Diabetes Insipidus

Get CMEDiabetes InsipidusRecently, @EMHighAK (Alex Koyfman) asked about any “teaching points” with respect to Pediatric DKA and Cerebral Edema. In addition to referencing an oldie, but a goodie morsel on Cerebral Edema, I also mentioned that we should all be careful not to attribute all ketonuria in vomiting kids to “starvation ketosis.” That got me to thinking about other potential diabetes related urine pitfalls. What about the child with polyuria but no glucosuria? Is that reassuring and do I quickly assume that the child is just super-hydrated? Let us take a minute to recall that there is another diabetes to consider: Diabetes Insipidus.

 

Diabetes Insipidus: What’s in a name?

  • Diabetes,” etymologically, has origins in words that mean “to pass through” and was used to describe excessive passage of urine (polyuria).
  • Mellitus” has origins from words that mean honey and/or sweetness.
  • Insipidus” stems from words that meant lacking flavor or taste.
  • So to differentiate between the two, all we have to do is taste the urine. Simple.
    • This was how physicians of antiquity would evaluate the urine. (Delicious!)
    • Ok… I don’t advise this… and I’m pretty sure there are some hospital regulations that make that practice a reason to terminate your employment.
    • I am glad we have replaced human tongues with urine dipsticks for this!

 

Diabetes Insipidus: Basics

  • Diabetes Insipidus = the inability to concentrate urine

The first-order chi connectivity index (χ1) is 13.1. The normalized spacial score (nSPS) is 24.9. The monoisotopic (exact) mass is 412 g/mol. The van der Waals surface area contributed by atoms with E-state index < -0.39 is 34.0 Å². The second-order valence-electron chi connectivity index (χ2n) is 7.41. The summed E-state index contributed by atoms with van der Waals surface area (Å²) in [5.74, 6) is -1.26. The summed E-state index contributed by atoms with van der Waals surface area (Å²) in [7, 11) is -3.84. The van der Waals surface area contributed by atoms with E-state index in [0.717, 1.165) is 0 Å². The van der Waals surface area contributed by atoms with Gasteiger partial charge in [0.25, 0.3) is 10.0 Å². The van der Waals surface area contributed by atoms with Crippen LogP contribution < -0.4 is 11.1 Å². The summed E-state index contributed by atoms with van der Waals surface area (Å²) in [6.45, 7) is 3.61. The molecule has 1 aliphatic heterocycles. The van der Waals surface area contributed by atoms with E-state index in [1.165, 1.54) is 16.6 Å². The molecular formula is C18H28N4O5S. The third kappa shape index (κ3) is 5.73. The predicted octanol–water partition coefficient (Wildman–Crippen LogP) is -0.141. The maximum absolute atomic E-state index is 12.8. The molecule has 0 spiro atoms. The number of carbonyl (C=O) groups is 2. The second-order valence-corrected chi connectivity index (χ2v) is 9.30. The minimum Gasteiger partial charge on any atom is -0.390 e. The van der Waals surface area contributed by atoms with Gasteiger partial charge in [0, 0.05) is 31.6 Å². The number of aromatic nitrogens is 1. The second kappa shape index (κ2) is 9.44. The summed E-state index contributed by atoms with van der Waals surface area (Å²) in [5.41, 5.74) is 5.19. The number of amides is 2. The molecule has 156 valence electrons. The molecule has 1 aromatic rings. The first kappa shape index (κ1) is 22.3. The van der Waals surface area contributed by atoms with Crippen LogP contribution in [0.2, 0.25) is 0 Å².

• Can be due to:
    • Central CNS process – vasopressin deficiency 
      • Any process that impairs production and release of vasopressin can lead to diabetes insipidus.  [Dabrowski, 2016]
      • Central Diabetes Insipidus (DI) is more common than Nephrogenic DI
    • Nephrogenic process – vasopressin resistance
      • Vasopressin production is adequate.
      • Vasopressin should activate the V2 receptor in the collecting duct, inserting aquaporin 2 channels allowing free water to be reabsorbed.
      • Errors in the V2 receptor or aquaporin 2 channels will lead to diabetes insipidus.  [Dabrowski, 2016]
  • Diabetes Insipidus is rare, but can be associated with some common conditions.
    • Prevalence = 1:25,000
    • ~90% of cases are acquired, rather than inherited.
    • Some common acquired causes: [Dabrowski, 2016]
      • Intracranial tumors (ex, Craniopharyngioma, Optic Glioma)
      • Trauma (~18% of severe traumatic brain injury develop DI) [ Alharfi, 2013]
      • CNS Infections (ex, Meningococcal, Cryptococcal, Toxoplasmosis)
      • Hypoxic-Ischemic Injury
      • Postpartum Hemorrhage (Sheehan Syndrome)
      • Infiltrative (ex, Sarcoidosis, Leukemia)
      • Primary Renal Disease
      • Medications (lead to Nephrogenic DI mostly):
        • Lithium (most common culprit)
        • Antimicrobials (ex, amphotericin B)
        • Antineoplastic agents (ex, cisplatin, vinblastine)
        • Sulfonylureas
        • Colchicine
        • Ketamine (ok, only case reports of this… but just be aware) [Hatab, 2014]

 

Diabetes Insipidus: Presentation

  • Polydipsia
    • Extreme thirst, particularly with a preference for cold water. [Dabrowski, 2016; Haddad, 2016]
    • Intense water seeking behaviors.
  • Polyuria
    • Urine output > 2 L/m^2/Day
    • Urine output > 150 ml/kg/Day (neonates); 100-110 ml/kg/Day (up to 2yrs); 40-50 ml/kg/Day (older kids)
  • New onset enuresis in previously toilet-trained child? Think DM or DI.
  • Additional signs/symptoms due to intracranial processes: [Dabrowski, 2016]
    • Growth retardation
      • Infants may present in first few weeks of life with growth failure. [Ranadive, 2011]
    • Fatigue
    • Fever of unknown origin
    • Headache
    • Emesis (hmm… emesis and polyuria… sounds like DKA… but it isn’t… be vigilant)
    • Visual field cuts

 

Diabetes Insipidus: Evaluation

  • Chemistry panel for sodium, potassium, glucose, BUN, and Calcium.